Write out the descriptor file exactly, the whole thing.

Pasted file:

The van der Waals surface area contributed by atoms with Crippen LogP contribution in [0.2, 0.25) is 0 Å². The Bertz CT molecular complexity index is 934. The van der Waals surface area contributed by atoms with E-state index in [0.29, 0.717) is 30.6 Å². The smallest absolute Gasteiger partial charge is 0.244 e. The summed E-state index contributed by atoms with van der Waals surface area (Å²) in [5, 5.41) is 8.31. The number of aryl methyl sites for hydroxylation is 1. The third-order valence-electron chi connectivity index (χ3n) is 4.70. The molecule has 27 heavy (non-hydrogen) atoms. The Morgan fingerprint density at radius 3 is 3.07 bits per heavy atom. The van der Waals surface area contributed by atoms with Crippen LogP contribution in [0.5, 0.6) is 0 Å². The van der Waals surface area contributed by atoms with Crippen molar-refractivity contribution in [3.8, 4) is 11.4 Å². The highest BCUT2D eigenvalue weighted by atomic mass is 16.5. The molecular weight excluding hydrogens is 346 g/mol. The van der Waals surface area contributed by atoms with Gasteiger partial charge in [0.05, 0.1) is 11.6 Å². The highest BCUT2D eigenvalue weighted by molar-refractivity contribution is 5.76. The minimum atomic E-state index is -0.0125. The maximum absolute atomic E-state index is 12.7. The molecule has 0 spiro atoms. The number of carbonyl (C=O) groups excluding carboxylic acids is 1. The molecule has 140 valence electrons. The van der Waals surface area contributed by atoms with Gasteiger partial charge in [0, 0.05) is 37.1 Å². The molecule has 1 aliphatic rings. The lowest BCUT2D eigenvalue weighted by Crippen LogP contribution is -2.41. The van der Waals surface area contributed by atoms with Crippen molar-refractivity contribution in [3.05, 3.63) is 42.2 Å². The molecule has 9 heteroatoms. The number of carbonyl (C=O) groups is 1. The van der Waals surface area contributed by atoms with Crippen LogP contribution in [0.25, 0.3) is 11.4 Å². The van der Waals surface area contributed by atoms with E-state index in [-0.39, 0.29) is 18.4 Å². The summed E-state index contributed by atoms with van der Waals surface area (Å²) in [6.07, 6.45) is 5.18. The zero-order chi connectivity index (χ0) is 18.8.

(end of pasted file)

The van der Waals surface area contributed by atoms with Crippen LogP contribution in [0.2, 0.25) is 0 Å². The Bertz CT molecular complexity index is 934. The van der Waals surface area contributed by atoms with E-state index in [0.29, 0.717) is 30.6 Å². The smallest absolute Gasteiger partial charge is 0.244 e. The summed E-state index contributed by atoms with van der Waals surface area (Å²) in [5, 5.41) is 8.31. The number of aryl methyl sites for hydroxylation is 1. The third-order valence-electron chi connectivity index (χ3n) is 4.70. The molecule has 27 heavy (non-hydrogen) atoms. The Morgan fingerprint density at radius 3 is 3.07 bits per heavy atom. The van der Waals surface area contributed by atoms with Crippen LogP contribution in [0.5, 0.6) is 0 Å². The van der Waals surface area contributed by atoms with Crippen molar-refractivity contribution in [3.8, 4) is 11.4 Å². The highest BCUT2D eigenvalue weighted by atomic mass is 16.5. The molecular weight excluding hydrogens is 346 g/mol. The van der Waals surface area contributed by atoms with Gasteiger partial charge in [0.05, 0.1) is 11.6 Å². The highest BCUT2D eigenvalue weighted by molar-refractivity contribution is 5.76. The minimum atomic E-state index is -0.0125. The maximum absolute atomic E-state index is 12.7. The molecule has 0 spiro atoms. The number of carbonyl (C=O) groups excluding carboxylic acids is 1. The molecule has 140 valence electrons. The van der Waals surface area contributed by atoms with Gasteiger partial charge in [0, 0.05) is 37.1 Å². The molecule has 1 aliphatic rings. The lowest BCUT2D eigenvalue weighted by Crippen LogP contribution is -2.41. The van der Waals surface area contributed by atoms with Crippen molar-refractivity contribution in [3.05, 3.63) is 42.2 Å². The molecule has 9 heteroatoms. The number of carbonyl (C=O) groups is 1. The van der Waals surface area contributed by atoms with Crippen LogP contribution in [0.25, 0.3) is 11.4 Å². The van der Waals surface area contributed by atoms with E-state index in [-0.39, 0.29) is 18.4 Å². The summed E-state index contributed by atoms with van der Waals surface area (Å²) in [6.07, 6.45) is 5.18. The zero-order chi connectivity index (χ0) is 18.8.